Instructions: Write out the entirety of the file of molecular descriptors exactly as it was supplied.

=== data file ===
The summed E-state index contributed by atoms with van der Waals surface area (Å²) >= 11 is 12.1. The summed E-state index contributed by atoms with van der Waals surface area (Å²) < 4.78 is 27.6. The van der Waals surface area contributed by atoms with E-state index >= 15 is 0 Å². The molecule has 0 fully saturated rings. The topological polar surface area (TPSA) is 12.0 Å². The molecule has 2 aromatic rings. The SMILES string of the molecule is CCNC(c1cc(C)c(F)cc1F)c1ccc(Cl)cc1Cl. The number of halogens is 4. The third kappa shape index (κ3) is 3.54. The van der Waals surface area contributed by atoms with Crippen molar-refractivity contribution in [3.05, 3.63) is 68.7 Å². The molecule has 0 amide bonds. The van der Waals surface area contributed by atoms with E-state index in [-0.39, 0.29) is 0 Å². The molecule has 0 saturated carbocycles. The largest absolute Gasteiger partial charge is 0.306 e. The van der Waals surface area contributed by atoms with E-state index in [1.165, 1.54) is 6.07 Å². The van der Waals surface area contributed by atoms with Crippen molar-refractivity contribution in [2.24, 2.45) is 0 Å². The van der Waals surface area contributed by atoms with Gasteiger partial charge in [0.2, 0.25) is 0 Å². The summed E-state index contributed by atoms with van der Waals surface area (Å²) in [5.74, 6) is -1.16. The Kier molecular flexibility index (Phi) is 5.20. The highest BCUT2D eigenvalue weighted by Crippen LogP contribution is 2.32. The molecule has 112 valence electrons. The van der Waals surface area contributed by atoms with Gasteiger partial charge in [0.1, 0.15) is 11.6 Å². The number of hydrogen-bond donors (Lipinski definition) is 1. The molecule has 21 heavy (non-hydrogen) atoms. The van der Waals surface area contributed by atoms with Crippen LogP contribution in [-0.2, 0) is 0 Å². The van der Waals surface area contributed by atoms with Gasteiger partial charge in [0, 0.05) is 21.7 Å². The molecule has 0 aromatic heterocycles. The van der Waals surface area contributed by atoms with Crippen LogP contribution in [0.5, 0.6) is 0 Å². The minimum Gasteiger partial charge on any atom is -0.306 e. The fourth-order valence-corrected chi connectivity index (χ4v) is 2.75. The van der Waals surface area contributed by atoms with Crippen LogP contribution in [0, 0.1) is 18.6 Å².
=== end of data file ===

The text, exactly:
The summed E-state index contributed by atoms with van der Waals surface area (Å²) >= 11 is 12.1. The summed E-state index contributed by atoms with van der Waals surface area (Å²) < 4.78 is 27.6. The van der Waals surface area contributed by atoms with E-state index >= 15 is 0 Å². The molecule has 0 fully saturated rings. The topological polar surface area (TPSA) is 12.0 Å². The molecule has 2 aromatic rings. The SMILES string of the molecule is CCNC(c1cc(C)c(F)cc1F)c1ccc(Cl)cc1Cl. The number of halogens is 4. The third kappa shape index (κ3) is 3.54. The van der Waals surface area contributed by atoms with Crippen molar-refractivity contribution in [3.05, 3.63) is 68.7 Å². The molecule has 0 amide bonds. The van der Waals surface area contributed by atoms with E-state index in [-0.39, 0.29) is 0 Å². The molecule has 0 saturated carbocycles. The largest absolute Gasteiger partial charge is 0.306 e. The van der Waals surface area contributed by atoms with E-state index in [1.165, 1.54) is 6.07 Å². The van der Waals surface area contributed by atoms with Crippen molar-refractivity contribution in [2.24, 2.45) is 0 Å². The van der Waals surface area contributed by atoms with Gasteiger partial charge in [0.2, 0.25) is 0 Å². The summed E-state index contributed by atoms with van der Waals surface area (Å²) in [5.74, 6) is -1.16. The Kier molecular flexibility index (Phi) is 5.20. The highest BCUT2D eigenvalue weighted by Crippen LogP contribution is 2.32. The molecule has 112 valence electrons. The van der Waals surface area contributed by atoms with Gasteiger partial charge in [0.1, 0.15) is 11.6 Å². The number of hydrogen-bond donors (Lipinski definition) is 1. The molecule has 21 heavy (non-hydrogen) atoms. The van der Waals surface area contributed by atoms with Crippen LogP contribution in [-0.2, 0) is 0 Å². The van der Waals surface area contributed by atoms with Gasteiger partial charge in [0, 0.05) is 21.7 Å². The molecule has 0 aromatic heterocycles. The van der Waals surface area contributed by atoms with Crippen LogP contribution in [0.5, 0.6) is 0 Å². The minimum Gasteiger partial charge on any atom is -0.306 e. The fourth-order valence-corrected chi connectivity index (χ4v) is 2.75. The van der Waals surface area contributed by atoms with Crippen LogP contribution in [0, 0.1) is 18.6 Å².